Wu was first introduced to the Korean art scene at ARCO Art Gallery’s <China Gate> in 2006, and has since participated in numerous group exhibitions at the National Museum of Modern Art, CAFA Art Museum and others. Wu is presenting his new piece ‘Thousands of Moon’ which he first introduced at Shanghai Biennale 2012. Inspired by the phrase “A thousand rivers reflect a thousand moons(千月有水千江月)” from the Buddhist scripture(四世因果录) from the Sung dynasty, this piece is a 9 channel animation painted in Chinese ink. Wu carves out a utopia that remains ever elusive despite the characters’ effort to possess the moon, steeped in melancholia.
Sun Xun, b.1980
Sun Xun was born in China’s Fuxin Province, and majored in print making at China Academy of Fine Arts. He is working on various projects, including a film shoot, at Phi Animation Studio which he found in 2005. His films have been presented at Torino Film Festival and the Oberhausen Short Film Festival. He sketches the daily lives of Chinese people, moving a step away from the Cynical Realism or Political Pop the first and second Chinese artists had resorted to, and establishes a unique framework of a multi-angled inquiry within China’s contemporary art circle.
The piece presented in this exhibition, titled ‘Some actions which haven't been defined yet in the revolution’ describes and objectively examines the lives of ordinary people who wade through the macroscopic paradigms of history and revolution, and the limitations of their cognition system. The artist reinterprets mediums used to produce ancient Buddhist scriptures and the political propaganda materials during the Cultural Revolution period from a contemporary perspective by aligning them with a visual temporality, presenting a series of images comprising wood prints. Sun Xun not only offers an in-depth observation of China’s history and society within the context of here and now, but also visualizes individual systems of cognition learned through the principle of power, fundamentally questioning structuralism.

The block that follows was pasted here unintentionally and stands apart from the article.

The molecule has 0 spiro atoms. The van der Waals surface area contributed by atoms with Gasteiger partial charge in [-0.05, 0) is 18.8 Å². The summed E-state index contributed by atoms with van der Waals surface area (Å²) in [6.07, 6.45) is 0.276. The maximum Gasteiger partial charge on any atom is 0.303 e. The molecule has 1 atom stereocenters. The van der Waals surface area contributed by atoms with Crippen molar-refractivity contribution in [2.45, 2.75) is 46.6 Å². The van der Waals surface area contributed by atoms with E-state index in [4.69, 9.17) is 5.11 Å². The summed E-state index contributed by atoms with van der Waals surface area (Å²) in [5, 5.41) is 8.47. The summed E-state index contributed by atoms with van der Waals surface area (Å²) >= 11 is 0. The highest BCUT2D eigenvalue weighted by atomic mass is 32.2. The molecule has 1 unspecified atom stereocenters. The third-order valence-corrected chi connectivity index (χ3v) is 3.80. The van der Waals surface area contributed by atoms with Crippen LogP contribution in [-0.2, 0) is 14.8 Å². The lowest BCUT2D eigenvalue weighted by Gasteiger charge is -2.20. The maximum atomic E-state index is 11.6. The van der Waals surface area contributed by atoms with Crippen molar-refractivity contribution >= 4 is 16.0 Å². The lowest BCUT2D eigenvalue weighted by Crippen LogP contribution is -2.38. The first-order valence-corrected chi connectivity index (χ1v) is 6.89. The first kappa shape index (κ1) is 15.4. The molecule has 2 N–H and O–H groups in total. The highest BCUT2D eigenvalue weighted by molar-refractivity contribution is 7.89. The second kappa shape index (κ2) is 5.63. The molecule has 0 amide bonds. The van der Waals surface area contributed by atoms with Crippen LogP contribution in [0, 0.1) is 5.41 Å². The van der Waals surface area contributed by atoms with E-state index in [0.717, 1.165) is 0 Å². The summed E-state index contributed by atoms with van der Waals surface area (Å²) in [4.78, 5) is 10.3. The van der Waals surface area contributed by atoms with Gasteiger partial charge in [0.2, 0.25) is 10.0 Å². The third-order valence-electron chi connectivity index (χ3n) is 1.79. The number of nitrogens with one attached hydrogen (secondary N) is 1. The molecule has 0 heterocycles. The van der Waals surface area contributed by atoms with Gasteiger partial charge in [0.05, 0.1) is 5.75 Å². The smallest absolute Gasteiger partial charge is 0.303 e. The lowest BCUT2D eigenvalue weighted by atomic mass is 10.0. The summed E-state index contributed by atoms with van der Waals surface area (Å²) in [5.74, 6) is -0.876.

Wang Gongxin, b.1960
Wang Gongxin is one of the first generation video artists who gave rise to the media art field by pioneering site-specific video installations in the mid-‘90s. Wang, who spent his early years in Brooklyn(U.S.), began with politically tinted, frank representations of Chinese citizens’ mundane life routines, and gradually moved on towards works that are more aesthetic and abstract. His works wear an aura of surrealism, devoid of specific markers of time or space, and unfurls the artist’s existentialist reflection through a universally appealing and sensitively heightened visual language.